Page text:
I have a couple of Craftsman routers and I intend to make a smaller router table for
the one in the worse shape..it was in a
fire so the handles and top cover are somewhat melted..uncomforatble to use by hand.
I was thinking of making an 18" x 18"
top with the router set off center about 6" so that I could end up with about an
18" x 12" work area. The table would be
about 12" tall and be able to be clamped to roll-arould workbench.
Based on notes I have, I plan to use Formica to cover the 3/4" MDF top and use a 12"
inside square, 1" x 1" x 1/8" angle
frame, welded and blanchard ground, both to strengthen the top and to provide a
mounting flange for the side MDF plates. The
bottom of the side plate would also be attached to the same sort of frame.
Anybody have a suggestions how to improve on this home workshop project?
Yes, buy a new router.
Seems like a lot of work for a router you say is already in poor shape. No
matter how good the table, you will not get the accuracy, repeatability and
smoothness with a junk machine.
The new issue of Wood magazine shows the internal workings of a Skil and a
Bosch router. There are differences for the money you pay..
I didn't say it was in poor shape..just that the plastic on it is melted. As far as
buying a new router..I already own this
spare one which works well, I have the 3/4" MDF for the sides, the angle iron for the
frames and I have a sink cutout to make
the top from. Ignoring your problem with my router, the issues are:
1) How to build a fence...
2) Is this approach going to provide a workable router stand?
3) Is the steel frame strong enough to prevent warpage?
4) What's the best way to mount the router..screwed or clamped to the top?
5) Should I laminate a steel plate to the underside of the top to provide strength.
flatness and a mounting surface for the
I used a scrap of mdf that extends from the router bit to the back of the
table, cut a couple slots and used a couple wing bolts to clamp it down
using a T-nut on the underside of the table top that the wing bolts thread
I made mine from MDF and its working fine, depending on the size the angle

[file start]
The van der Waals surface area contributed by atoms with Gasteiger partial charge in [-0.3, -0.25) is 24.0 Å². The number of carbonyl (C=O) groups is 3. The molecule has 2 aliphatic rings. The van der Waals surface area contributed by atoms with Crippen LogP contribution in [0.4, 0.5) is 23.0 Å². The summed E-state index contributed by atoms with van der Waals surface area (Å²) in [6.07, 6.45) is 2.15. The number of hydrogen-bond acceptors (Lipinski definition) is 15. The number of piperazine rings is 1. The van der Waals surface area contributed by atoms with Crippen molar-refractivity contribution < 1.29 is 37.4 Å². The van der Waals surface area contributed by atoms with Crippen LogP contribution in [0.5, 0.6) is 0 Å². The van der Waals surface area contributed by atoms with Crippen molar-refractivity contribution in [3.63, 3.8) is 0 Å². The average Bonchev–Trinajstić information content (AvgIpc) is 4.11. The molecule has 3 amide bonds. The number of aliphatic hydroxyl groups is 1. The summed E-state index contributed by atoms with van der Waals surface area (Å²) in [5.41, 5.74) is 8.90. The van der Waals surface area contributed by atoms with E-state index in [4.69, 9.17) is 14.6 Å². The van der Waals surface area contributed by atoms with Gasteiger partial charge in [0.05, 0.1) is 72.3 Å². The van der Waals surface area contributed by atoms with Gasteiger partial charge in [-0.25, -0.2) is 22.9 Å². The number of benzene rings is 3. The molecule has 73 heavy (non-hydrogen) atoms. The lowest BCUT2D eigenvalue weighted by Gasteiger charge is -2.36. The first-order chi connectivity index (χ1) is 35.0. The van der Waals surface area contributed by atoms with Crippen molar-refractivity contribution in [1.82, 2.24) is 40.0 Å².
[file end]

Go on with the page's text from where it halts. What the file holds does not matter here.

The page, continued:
iron probably isn't needed, mine is small, 24" wide by 18" deep and the
3/4" mdf has proven to be plenty strong
One of the reasons I choose MDF is because it doesn't warp (unless you get
it wet) so I think the angle is un-needed unless your panels are really
big. But if your going big make some dividers ans those will increase the
My old craftsman had some holes in the base. They seemed to be an odd size
because I couldn't find any screws I had that fit so I took it to an ACE
hardware and tried different screws until I found the ones that fit. I
drilled holes in a board and bolted it in.
My current PC router has enough depth adjustment that I just bolted it to
the 3/4" mdf top and chucked my biggest bit and raised it to cut the center
Now you didn't like it when someone else suggested buy a new router, but I'm
going to strongly suggest the same. I used a Craftsman for years and
thought any of the problems I ran into were my doing or learning experience
until I bought a good router. If you do decide to use the craftsman be
sure to not trust its depth adjustment/lock, make your own because the
craftsman will adjust itsself right as you are on the last cut on a big
project on the most expensive piece of wood :) Also Don't use any large
bits in that router as it will throw them at you when you least expect it,
the collet just doesn't hold as tight as it should. Don't try to use a
spiral up cut in it as it will come out of the collet no matter how tight
you get it. I learned my lesson the expensive way, I spent the money on a
craftsman, then spent more money on workarounds for its many problems then
had to buy a real router anyway. Been mad at myself ever since wishing I
hadn't wasted my time on the craftsman as I could have spent that time
actually woodworking instead of learning workarounds. I'm not a tool snob
my any means, have my $88 Delta miter saw and $99 drill press for example
but I have learned to not waste the $ on a craftsman power tool. I don't
hate sears either, still buy hand tools all the time, just bought a lawn
mower and weed eater from them to replace the ones that someone stole from
my shed, I just have realized that their power tools are intended to be
sold to a homeowner that will use them once to build a birdhouse one time
for their kids school project and not someone who wants to build multiple
projects and furniture and such who needs and expects repeatable cuts and
I also made my own router table (UK here) some while back. The main
challenge I found was ease of raising the router, as it only had one sided
adjustment - which worked fine when 'right side up', but not so good when it
was upside down, trying to drag itself upwards.
However, I then mounted what in the UK we call a sissor (car) jack,
undernearth. It presses upwards into the top (bottom when upside down) of
the router, and therefore compresses it against its spring (which I left in
place). That made it much easier to raise.
Used it for years now.
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